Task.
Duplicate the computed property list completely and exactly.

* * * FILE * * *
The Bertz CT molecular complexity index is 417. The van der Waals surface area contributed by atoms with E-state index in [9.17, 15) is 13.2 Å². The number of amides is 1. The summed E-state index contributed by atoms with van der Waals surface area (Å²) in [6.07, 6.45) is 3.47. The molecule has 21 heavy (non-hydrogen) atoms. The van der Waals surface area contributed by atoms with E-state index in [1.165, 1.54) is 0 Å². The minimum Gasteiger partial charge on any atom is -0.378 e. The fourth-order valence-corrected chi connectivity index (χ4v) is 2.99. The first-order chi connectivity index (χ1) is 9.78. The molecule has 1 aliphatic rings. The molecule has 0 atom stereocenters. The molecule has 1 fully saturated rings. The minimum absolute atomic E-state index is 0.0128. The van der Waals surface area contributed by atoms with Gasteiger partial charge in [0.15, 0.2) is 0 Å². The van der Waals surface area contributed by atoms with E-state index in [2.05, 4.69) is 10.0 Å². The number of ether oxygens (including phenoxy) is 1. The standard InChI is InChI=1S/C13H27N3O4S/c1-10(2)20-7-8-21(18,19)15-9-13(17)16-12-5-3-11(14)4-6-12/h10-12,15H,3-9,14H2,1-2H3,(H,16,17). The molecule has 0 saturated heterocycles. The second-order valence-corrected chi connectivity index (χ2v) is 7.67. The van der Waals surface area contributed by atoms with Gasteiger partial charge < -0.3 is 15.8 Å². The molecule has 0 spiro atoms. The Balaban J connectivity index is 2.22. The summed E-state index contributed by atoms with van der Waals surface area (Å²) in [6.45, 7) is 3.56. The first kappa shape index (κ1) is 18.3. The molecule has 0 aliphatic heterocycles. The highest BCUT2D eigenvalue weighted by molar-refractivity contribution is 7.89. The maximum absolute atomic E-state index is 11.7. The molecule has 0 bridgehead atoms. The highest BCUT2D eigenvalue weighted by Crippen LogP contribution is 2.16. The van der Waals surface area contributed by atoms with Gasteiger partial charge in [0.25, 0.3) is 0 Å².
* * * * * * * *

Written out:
The Bertz CT molecular complexity index is 417. The van der Waals surface area contributed by atoms with E-state index in [9.17, 15) is 13.2 Å². The number of amides is 1. The summed E-state index contributed by atoms with van der Waals surface area (Å²) in [6.07, 6.45) is 3.47. The molecule has 21 heavy (non-hydrogen) atoms. The van der Waals surface area contributed by atoms with E-state index in [1.165, 1.54) is 0 Å². The minimum Gasteiger partial charge on any atom is -0.378 e. The fourth-order valence-corrected chi connectivity index (χ4v) is 2.99. The first-order chi connectivity index (χ1) is 9.78. The molecule has 1 aliphatic rings. The molecule has 0 atom stereocenters. The molecule has 1 fully saturated rings. The minimum absolute atomic E-state index is 0.0128. The van der Waals surface area contributed by atoms with Gasteiger partial charge in [0.15, 0.2) is 0 Å². The van der Waals surface area contributed by atoms with E-state index in [2.05, 4.69) is 10.0 Å². The number of ether oxygens (including phenoxy) is 1. The standard InChI is InChI=1S/C13H27N3O4S/c1-10(2)20-7-8-21(18,19)15-9-13(17)16-12-5-3-11(14)4-6-12/h10-12,15H,3-9,14H2,1-2H3,(H,16,17). The molecule has 0 saturated heterocycles. The second-order valence-corrected chi connectivity index (χ2v) is 7.67. The van der Waals surface area contributed by atoms with Gasteiger partial charge < -0.3 is 15.8 Å². The molecule has 0 spiro atoms. The Balaban J connectivity index is 2.22. The summed E-state index contributed by atoms with van der Waals surface area (Å²) in [6.45, 7) is 3.56. The first kappa shape index (κ1) is 18.3. The molecule has 0 aliphatic heterocycles. The highest BCUT2D eigenvalue weighted by molar-refractivity contribution is 7.89. The maximum absolute atomic E-state index is 11.7. The molecule has 0 bridgehead atoms. The highest BCUT2D eigenvalue weighted by Crippen LogP contribution is 2.16. The van der Waals surface area contributed by atoms with Gasteiger partial charge in [0.25, 0.3) is 0 Å².